Based in England but spending time with extended family in Gambia while he was growing up, Pa Salieu landed in Coventry, a city in the center of the country that is certainly not known as a musical hub. Taking inspiration from everything he saw around him—the struggle, but also the diversity and brotherhood—Pa Salieu raps and sings with honesty and clarity on his excellent new mixtape Send Them To Coventry. Although it's a British rap record, it feels universal, and Pa told Dazed: "If you’re in the hood, you’re in the hood, wherever you are. Coventry is not like London; there’s less opportunity. The only part I loved about it is the culture. I know Urdu words, Afghan words, I know Somali words. There would be 50 different nationalities just in [my neighborhood] Hillfields, you know? That’s the good thing, the culture."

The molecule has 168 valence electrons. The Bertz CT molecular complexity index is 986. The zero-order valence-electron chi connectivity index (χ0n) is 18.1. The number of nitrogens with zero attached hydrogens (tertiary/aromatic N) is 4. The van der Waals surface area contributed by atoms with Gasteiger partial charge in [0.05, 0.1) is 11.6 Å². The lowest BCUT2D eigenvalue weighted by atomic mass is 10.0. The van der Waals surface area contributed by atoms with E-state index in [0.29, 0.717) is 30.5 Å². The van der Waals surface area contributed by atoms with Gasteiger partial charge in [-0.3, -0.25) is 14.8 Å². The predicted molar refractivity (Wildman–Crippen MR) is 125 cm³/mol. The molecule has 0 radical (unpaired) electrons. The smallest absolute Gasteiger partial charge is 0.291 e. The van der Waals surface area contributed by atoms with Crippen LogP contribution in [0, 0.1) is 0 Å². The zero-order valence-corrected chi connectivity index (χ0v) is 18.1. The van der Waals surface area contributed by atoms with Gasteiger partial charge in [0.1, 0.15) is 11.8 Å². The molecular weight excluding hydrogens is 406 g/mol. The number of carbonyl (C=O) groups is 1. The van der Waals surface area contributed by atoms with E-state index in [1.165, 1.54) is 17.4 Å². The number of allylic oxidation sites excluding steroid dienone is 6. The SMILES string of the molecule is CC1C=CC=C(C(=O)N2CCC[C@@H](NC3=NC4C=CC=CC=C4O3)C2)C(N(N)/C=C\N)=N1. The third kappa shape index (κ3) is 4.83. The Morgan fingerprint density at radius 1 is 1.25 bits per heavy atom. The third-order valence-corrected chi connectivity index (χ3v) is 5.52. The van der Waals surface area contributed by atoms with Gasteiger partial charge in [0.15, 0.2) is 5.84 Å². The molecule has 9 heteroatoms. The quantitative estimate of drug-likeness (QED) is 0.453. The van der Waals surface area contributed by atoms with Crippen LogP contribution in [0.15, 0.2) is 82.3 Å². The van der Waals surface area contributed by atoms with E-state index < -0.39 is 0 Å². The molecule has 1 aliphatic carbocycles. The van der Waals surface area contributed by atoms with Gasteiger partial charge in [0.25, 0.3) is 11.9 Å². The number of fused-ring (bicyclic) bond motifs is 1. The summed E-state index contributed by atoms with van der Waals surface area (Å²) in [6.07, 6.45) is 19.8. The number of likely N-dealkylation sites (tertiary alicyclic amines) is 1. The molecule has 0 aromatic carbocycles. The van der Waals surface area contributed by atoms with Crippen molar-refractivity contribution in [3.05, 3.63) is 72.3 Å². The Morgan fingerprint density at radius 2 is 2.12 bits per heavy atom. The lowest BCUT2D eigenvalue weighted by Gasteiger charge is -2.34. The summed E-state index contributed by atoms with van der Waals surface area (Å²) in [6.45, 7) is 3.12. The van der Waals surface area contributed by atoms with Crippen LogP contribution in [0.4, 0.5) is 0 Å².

2020 has been a breakout year for Pa Salieu, and from music to stunning music videos, he hasn't missed yet. Listen to Send Them To Coventry here.
Earlier this year, Molly Payton released her debut EP Mess, a collection of acoustic guitar-rooted singer-songwriter expressions of growing up, having fun, and getting your heart broken. Molly's clear-eyed lyricism and poignant songwriting were on clear display, but her new EP Porcupine, released in October, is a breakthrough moment. Her songs are supercharged, with a full band sound that makes "How To Have Fun" and "Going Heavy" feel like modern rock anthems driven by confident self-expression.
Molly Payton is still a teenager, and a move from New Zealand to London when she was 16 years old changed everything. She met artists like beabadoobee and Oscar Lang and plugged into a vibrant creative community that helped encourage her songwriting and recording. Molly's music—from the raucous rock songs to the slower moments of "I'm Too Smart" and "Rodeo"—feels perfectly primed for the live setting, but while we wait for concerts to come back, Porcupine will be on repeat.